Vos and Fitzgerald Trash Urban Voters
Affirming the alignment of Republicans with voters from shrinking counties.
Following the November Democratic victories in Wisconsin state-wide races, Robin Vos and Scott Fitzgerald justified their lame-duck power grab by trashing voters in Milwaukee and Madison. What do the November election tells us about the voters?
1. Are urban voters real voters?
Assembly Speaker Vos seemed outraged at the nerve of Madison and Milwaukee for stealing the election. According to the Journal Sentinel, he complained that:
If you took Madison and Milwaukee out of the state election formula, we would have a clear majority. We would have all five constitutional officers and we would probably have many more seats in the Legislature.
Ignoring the effects of gerrymandering, he added, “I think we won a fair and square election.”
Not to be outdone, Senate Republican Majority Leader Fitzgerald added in a statement:
State legislators are the closest to those we represent. We spend countless hours each year holding town hall meetings, communicating with local elected officials, and hearing concerns from our constituents. Citizens from every corner of Wisconsin deserve a strong legislative branch that stands on equal footing with an incoming administration that is based almost solely in Madison.
Outgoing governor Scott Walker joined in. The Wisconsin State Journal quoted him as saying, “In no way did I see it as a rejection, but rather just a larger electorate than we’ve ever seen in the past.” The campaign to delegitimize urban voters was striking enough to inspire the New York Times’ Emily Badger to publish an article entitled, Are Rural Voters the ‘Real’ Voters? Wisconsin Republicans Seem to Think So.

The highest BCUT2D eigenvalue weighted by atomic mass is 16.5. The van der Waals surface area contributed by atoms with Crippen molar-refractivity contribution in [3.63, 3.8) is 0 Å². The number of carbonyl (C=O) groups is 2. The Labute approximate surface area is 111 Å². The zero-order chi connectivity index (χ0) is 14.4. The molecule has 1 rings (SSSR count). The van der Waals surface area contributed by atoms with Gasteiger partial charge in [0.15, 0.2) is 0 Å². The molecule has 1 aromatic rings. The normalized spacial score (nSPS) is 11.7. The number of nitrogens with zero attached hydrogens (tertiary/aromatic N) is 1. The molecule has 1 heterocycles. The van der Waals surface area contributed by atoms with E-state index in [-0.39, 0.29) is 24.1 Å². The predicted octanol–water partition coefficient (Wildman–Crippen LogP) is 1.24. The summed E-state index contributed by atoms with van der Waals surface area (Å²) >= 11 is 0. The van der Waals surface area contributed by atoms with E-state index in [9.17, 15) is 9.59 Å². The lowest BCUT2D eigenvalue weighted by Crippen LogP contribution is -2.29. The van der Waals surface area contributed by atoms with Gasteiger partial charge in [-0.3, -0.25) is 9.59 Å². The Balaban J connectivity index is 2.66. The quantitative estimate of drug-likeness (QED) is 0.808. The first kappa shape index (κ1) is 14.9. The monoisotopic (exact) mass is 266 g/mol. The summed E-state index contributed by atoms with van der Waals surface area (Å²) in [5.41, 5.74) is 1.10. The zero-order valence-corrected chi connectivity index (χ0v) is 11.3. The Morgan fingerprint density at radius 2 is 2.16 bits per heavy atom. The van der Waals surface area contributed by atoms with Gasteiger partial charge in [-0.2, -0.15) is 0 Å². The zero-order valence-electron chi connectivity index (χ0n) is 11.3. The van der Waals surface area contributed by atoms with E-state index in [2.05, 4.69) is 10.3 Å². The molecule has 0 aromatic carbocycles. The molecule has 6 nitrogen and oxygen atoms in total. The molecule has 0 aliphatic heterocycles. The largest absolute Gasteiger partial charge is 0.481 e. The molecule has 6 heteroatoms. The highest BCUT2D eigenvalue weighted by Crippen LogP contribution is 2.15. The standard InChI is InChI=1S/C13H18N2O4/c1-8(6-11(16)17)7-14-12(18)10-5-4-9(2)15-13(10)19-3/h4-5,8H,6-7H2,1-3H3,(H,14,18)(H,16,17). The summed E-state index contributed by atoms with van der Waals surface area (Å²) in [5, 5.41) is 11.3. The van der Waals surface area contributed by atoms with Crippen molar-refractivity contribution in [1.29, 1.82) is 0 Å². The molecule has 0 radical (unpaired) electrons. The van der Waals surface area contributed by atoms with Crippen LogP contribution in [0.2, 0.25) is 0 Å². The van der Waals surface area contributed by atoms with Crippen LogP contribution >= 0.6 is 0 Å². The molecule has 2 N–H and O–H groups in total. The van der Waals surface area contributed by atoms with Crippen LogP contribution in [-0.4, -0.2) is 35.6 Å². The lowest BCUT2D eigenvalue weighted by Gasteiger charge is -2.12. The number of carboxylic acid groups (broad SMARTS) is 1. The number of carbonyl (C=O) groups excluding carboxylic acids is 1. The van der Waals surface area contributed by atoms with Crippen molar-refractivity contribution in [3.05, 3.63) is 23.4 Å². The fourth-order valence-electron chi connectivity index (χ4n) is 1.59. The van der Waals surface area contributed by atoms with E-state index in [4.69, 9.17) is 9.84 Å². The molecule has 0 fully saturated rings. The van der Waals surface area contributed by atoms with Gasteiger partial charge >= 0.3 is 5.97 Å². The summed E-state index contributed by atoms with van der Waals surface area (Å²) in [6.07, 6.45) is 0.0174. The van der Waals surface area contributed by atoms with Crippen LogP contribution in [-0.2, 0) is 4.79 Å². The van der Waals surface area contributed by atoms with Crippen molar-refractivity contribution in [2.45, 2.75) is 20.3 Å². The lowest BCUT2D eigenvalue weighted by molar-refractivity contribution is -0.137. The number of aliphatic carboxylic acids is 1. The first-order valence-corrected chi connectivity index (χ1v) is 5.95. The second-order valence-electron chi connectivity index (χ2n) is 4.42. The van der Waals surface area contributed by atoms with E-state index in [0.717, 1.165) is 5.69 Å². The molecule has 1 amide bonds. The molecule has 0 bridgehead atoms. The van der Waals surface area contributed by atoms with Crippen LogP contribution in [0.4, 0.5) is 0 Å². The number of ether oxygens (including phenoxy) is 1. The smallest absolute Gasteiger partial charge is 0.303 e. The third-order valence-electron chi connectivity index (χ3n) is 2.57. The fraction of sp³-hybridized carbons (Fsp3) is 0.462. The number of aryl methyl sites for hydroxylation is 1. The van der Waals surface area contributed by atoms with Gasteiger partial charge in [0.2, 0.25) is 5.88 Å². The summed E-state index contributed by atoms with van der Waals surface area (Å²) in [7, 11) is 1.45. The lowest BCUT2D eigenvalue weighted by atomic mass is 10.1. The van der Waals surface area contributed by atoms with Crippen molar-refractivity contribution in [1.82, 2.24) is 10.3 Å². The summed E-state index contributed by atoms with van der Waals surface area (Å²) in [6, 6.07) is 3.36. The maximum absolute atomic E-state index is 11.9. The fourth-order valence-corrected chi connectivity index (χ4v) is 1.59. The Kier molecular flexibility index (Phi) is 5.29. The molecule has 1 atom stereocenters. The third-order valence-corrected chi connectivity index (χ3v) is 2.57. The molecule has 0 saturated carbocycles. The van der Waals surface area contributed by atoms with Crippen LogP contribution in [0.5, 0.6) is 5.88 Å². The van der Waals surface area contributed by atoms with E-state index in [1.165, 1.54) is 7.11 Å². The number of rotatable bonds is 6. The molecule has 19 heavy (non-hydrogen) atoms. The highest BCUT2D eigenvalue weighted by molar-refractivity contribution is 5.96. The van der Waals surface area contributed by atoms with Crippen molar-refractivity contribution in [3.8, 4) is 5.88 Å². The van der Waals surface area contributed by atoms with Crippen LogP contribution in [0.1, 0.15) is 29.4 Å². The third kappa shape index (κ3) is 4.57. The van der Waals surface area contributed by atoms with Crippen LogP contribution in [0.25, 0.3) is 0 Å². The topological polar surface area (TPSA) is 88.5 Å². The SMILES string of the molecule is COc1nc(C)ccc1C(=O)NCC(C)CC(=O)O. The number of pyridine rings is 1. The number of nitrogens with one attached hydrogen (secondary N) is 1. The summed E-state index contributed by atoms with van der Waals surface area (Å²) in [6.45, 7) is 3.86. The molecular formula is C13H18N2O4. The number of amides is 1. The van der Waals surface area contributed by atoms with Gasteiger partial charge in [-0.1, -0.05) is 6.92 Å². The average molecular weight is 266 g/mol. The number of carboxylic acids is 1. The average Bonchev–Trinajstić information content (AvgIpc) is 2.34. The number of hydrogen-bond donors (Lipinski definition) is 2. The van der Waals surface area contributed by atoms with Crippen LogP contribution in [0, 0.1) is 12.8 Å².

The anti-urban campaign continued when Governor-elect Tony Evers began announcing his appointees. Because the first four were from Milwaukee, Vos renewed his attack, complaining, according to the Journal Sentinel, that “Gov.-elect Evers’ outreach plan to take applications from across the state was cause for optimism, which is why I’m so greatly disappointed that his top four appointments were from Milwaukee.”
Rep. Scott Krug, R-Nekoosa, joined in: “DNR and Tourism secretaries from Milwaukee? That’s not very encouraging so far. I’m glad the legislature is full of great voices for rural WI. Doesn’t look so far like the administration will be.”
2. Are Vos, Fitzgerald, and Walker right to blame Milwaukee and Madison for the loss of the statewide offices?
After a close election, lots of interest and demographic groups can claim credit for the victor’s victory. Without their members’ support, the victor would have lost. In this spirit, perhaps the Democratic voters of Waukesha County should claim victory. As the next graph of results in the top six counties shows, Evers received 72,000 votes from Waukesha county. Since he only won by about 39,000, it is not unfair to conclude that Waukesha County put him over the top.
Even though Waukesha County votes overwhelmingly Republican, it is the third largest source of Democratic votes in Wisconsin.
By the same reckoning Milwaukee and Dane Counties are the second and third largest source of Republican votes. Given that, it seems particularly misguided of Vos, Fitzgerald, and Walker to trash Milwaukee and Dane County voters.
Wisconsin has 72 counties, but most are quite small. As the next chart shows, the six counties with the largest statewide vote totals contributed over a third (38.0%) of Walker’s vote total and over half (51.6%) of Evers’.
Waukesha County is one of the heavily Republican “WOW” counties (Waukesha, Ozaukee, and Washington) in suburban Milwaukee. Like Waukesha, the other two remain heavily Republican, but are growing a bit less so. Compared to the 2014 gubernatorial race, Democratic votes were up by 25,525 in the three counties, while Walker’s votes were basically flat (down by 514).